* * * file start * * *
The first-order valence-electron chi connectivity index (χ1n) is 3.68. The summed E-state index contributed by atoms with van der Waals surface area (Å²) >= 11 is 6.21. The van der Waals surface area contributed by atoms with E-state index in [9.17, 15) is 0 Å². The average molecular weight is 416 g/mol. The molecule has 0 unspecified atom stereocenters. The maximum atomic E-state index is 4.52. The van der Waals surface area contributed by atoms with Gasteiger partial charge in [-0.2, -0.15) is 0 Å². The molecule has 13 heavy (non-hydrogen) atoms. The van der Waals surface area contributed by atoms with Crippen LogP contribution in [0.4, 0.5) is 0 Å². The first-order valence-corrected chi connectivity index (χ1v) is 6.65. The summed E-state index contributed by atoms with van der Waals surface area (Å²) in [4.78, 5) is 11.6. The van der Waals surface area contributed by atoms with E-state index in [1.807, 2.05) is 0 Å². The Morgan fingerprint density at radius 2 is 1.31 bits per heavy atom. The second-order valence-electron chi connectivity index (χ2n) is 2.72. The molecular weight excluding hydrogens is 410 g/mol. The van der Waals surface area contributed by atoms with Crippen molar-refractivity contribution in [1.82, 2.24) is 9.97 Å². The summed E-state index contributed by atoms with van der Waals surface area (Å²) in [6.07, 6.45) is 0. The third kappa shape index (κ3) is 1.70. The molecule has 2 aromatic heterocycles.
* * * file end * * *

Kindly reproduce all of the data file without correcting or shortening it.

The first-order valence-electron chi connectivity index (χ1n) is 3.68. The summed E-state index contributed by atoms with van der Waals surface area (Å²) >= 11 is 6.21. The van der Waals surface area contributed by atoms with E-state index in [9.17, 15) is 0 Å². The average molecular weight is 416 g/mol. The molecule has 0 unspecified atom stereocenters. The maximum atomic E-state index is 4.52. The van der Waals surface area contributed by atoms with Gasteiger partial charge in [-0.2, -0.15) is 0 Å². The molecule has 13 heavy (non-hydrogen) atoms. The van der Waals surface area contributed by atoms with Crippen LogP contribution in [0.4, 0.5) is 0 Å². The first-order valence-corrected chi connectivity index (χ1v) is 6.65. The summed E-state index contributed by atoms with van der Waals surface area (Å²) in [4.78, 5) is 11.6. The van der Waals surface area contributed by atoms with E-state index in [1.807, 2.05) is 0 Å². The Morgan fingerprint density at radius 2 is 1.31 bits per heavy atom. The second-order valence-electron chi connectivity index (χ2n) is 2.72. The molecular weight excluding hydrogens is 410 g/mol. The van der Waals surface area contributed by atoms with Crippen molar-refractivity contribution in [1.82, 2.24) is 9.97 Å². The summed E-state index contributed by atoms with van der Waals surface area (Å²) in [6.07, 6.45) is 0. The third kappa shape index (κ3) is 1.70. The molecule has 2 aromatic heterocycles.